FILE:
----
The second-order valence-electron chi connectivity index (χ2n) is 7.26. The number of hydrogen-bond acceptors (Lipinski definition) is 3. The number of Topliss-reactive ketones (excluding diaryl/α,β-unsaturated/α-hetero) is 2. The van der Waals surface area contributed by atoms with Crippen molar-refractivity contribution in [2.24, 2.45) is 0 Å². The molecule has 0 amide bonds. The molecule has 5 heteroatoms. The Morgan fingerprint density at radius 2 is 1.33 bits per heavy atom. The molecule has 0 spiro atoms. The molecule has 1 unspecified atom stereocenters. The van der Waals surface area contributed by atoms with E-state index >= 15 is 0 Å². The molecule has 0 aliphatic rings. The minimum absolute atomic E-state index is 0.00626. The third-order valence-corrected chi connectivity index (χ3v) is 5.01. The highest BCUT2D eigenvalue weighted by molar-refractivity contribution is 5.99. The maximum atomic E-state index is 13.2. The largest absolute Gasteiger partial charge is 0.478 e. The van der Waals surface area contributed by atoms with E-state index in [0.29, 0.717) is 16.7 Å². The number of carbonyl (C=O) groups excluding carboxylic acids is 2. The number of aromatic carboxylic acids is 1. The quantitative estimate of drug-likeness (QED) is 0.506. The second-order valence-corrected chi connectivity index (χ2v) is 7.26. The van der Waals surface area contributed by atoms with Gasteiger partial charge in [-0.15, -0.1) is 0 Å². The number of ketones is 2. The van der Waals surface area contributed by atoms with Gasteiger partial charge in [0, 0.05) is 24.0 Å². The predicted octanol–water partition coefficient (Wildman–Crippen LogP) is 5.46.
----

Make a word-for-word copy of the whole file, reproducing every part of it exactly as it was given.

The second-order valence-electron chi connectivity index (χ2n) is 7.26. The number of hydrogen-bond acceptors (Lipinski definition) is 3. The number of Topliss-reactive ketones (excluding diaryl/α,β-unsaturated/α-hetero) is 2. The van der Waals surface area contributed by atoms with Crippen molar-refractivity contribution in [2.24, 2.45) is 0 Å². The molecule has 0 amide bonds. The molecule has 5 heteroatoms. The Morgan fingerprint density at radius 2 is 1.33 bits per heavy atom. The molecule has 0 spiro atoms. The molecule has 1 unspecified atom stereocenters. The van der Waals surface area contributed by atoms with E-state index >= 15 is 0 Å². The molecule has 0 aliphatic rings. The minimum absolute atomic E-state index is 0.00626. The third-order valence-corrected chi connectivity index (χ3v) is 5.01. The highest BCUT2D eigenvalue weighted by molar-refractivity contribution is 5.99. The maximum atomic E-state index is 13.2. The largest absolute Gasteiger partial charge is 0.478 e. The van der Waals surface area contributed by atoms with E-state index in [0.29, 0.717) is 16.7 Å². The number of carbonyl (C=O) groups excluding carboxylic acids is 2. The number of aromatic carboxylic acids is 1. The quantitative estimate of drug-likeness (QED) is 0.506. The second-order valence-corrected chi connectivity index (χ2v) is 7.26. The van der Waals surface area contributed by atoms with Gasteiger partial charge in [-0.15, -0.1) is 0 Å². The number of ketones is 2. The van der Waals surface area contributed by atoms with Gasteiger partial charge in [0, 0.05) is 24.0 Å². The predicted octanol–water partition coefficient (Wildman–Crippen LogP) is 5.46.